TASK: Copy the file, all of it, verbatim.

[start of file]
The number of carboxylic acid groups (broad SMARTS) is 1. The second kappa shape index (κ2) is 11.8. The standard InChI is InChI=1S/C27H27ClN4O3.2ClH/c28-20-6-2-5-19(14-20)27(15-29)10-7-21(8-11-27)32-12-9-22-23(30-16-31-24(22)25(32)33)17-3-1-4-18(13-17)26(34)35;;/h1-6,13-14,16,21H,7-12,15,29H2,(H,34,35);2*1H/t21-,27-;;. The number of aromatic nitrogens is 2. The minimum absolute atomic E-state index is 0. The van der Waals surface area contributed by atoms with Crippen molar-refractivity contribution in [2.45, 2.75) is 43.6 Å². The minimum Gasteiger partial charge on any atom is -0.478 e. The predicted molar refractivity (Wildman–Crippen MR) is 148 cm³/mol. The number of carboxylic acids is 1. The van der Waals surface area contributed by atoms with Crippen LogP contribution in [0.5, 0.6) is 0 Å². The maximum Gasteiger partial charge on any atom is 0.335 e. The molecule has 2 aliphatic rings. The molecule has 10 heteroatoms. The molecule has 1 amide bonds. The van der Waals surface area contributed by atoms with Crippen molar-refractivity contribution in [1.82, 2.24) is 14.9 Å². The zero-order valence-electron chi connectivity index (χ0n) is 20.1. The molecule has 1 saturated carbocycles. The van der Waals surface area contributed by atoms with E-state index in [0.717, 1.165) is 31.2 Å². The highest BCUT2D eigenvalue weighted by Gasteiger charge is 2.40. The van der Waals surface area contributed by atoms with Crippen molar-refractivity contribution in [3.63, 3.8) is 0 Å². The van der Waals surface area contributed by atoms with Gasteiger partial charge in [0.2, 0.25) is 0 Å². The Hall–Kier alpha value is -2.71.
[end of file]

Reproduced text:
The number of carboxylic acid groups (broad SMARTS) is 1. The second kappa shape index (κ2) is 11.8. The standard InChI is InChI=1S/C27H27ClN4O3.2ClH/c28-20-6-2-5-19(14-20)27(15-29)10-7-21(8-11-27)32-12-9-22-23(30-16-31-24(22)25(32)33)17-3-1-4-18(13-17)26(34)35;;/h1-6,13-14,16,21H,7-12,15,29H2,(H,34,35);2*1H/t21-,27-;;. The number of aromatic nitrogens is 2. The minimum absolute atomic E-state index is 0. The van der Waals surface area contributed by atoms with Crippen molar-refractivity contribution in [2.45, 2.75) is 43.6 Å². The minimum Gasteiger partial charge on any atom is -0.478 e. The predicted molar refractivity (Wildman–Crippen MR) is 148 cm³/mol. The number of carboxylic acids is 1. The van der Waals surface area contributed by atoms with Crippen LogP contribution in [0.5, 0.6) is 0 Å². The maximum Gasteiger partial charge on any atom is 0.335 e. The molecule has 2 aliphatic rings. The molecule has 10 heteroatoms. The molecule has 1 amide bonds. The van der Waals surface area contributed by atoms with Crippen molar-refractivity contribution in [1.82, 2.24) is 14.9 Å². The zero-order valence-electron chi connectivity index (χ0n) is 20.1. The molecule has 1 saturated carbocycles. The van der Waals surface area contributed by atoms with E-state index in [0.717, 1.165) is 31.2 Å². The highest BCUT2D eigenvalue weighted by Gasteiger charge is 2.40. The van der Waals surface area contributed by atoms with Crippen molar-refractivity contribution in [3.63, 3.8) is 0 Å². The van der Waals surface area contributed by atoms with Gasteiger partial charge in [0.2, 0.25) is 0 Å². The Hall–Kier alpha value is -2.71.